Pinup model Bettie Page -- she was on more magazine covers than Cindy Crawford -- passed away yesterday.
I have long admired Miss Page's grit and positive attitude. Growing up poor and unappreciated, in circumstances for which "difficult" is an understatement, she was salutarian of her High School graduating class and went on to achieve a teaching degree, only to discover that at 5' 3" and wildly attractive, teaching High School students was next to impossible.
She stumbled into pinup work ten years older than most of her peers -- and thanks to good genes and healthy living, kept at it ten years later than most models, too. (Yes, boys, any time you see a photo of Bettie with an age listed, add a decade). Rather than be exploited, she undertook posing for pinups as a craft, one she worked at but never took too seriously; and that undoubtedly contributed to her enduring appeal.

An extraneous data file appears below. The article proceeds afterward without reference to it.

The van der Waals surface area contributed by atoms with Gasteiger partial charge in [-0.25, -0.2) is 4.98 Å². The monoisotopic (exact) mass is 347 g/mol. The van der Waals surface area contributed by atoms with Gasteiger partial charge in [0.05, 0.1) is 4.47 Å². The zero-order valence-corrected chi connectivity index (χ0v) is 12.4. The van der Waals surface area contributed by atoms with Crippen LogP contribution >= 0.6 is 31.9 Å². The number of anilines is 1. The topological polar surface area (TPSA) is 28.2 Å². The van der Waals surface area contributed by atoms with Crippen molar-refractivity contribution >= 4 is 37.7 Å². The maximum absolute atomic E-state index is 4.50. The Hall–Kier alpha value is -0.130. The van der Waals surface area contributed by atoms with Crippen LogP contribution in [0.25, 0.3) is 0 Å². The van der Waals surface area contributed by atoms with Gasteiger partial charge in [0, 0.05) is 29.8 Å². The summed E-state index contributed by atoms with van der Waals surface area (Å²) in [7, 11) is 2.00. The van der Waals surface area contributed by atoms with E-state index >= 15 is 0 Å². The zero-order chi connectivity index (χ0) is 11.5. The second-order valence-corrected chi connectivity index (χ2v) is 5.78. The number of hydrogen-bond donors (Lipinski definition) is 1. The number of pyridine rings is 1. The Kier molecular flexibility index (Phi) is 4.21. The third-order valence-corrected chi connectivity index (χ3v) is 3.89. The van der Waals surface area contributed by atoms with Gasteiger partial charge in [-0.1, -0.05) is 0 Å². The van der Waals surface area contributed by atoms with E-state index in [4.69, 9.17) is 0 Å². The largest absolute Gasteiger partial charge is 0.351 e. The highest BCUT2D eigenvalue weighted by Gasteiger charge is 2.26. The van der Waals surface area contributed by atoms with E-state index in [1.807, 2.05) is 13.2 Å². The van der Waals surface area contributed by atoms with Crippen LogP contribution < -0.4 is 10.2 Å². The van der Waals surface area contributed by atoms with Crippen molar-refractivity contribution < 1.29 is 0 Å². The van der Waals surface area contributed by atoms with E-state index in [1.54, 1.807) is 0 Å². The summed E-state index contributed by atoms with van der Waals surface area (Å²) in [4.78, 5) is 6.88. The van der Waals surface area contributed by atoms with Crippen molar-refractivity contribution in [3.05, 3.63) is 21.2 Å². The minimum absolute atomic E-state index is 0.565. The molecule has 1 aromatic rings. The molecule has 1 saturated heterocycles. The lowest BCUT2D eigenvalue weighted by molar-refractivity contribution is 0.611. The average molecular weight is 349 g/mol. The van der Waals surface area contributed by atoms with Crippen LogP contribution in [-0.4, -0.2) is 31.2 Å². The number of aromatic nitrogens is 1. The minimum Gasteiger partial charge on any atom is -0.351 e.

Bon voyage, Bettie Page. There will forever be imitators but there's only one Bettie.
(Update: Dave Stevens, the artist who dreamed up The Rocketeer, also passed away this year, back in March. If the Disney film is all you've seen, the connection is that in the comic books, the Rocketeer's girlfriend is named "Bettie" and is very obviously Bettie Page. Another connection is, Dave led the effort to find Bettie in retirement and pay her royalties for the use of her image. ...At Dave Stevens website, I found his drawing of me. Not really, but after having been told by strangers for years that I look just like someone they know, I've finally seen her).
1. I also borrowed her trademark hairstyle, long ago, and have kept it ever since.
2. Don't scoff -- one of my H.S. English teachers was a near-twin of Marilyn Monroe and maintained control in the classroom only by dint of near-superhuman mind games.
CHICAGO RAILROAD FAIR, 1948
1 week ago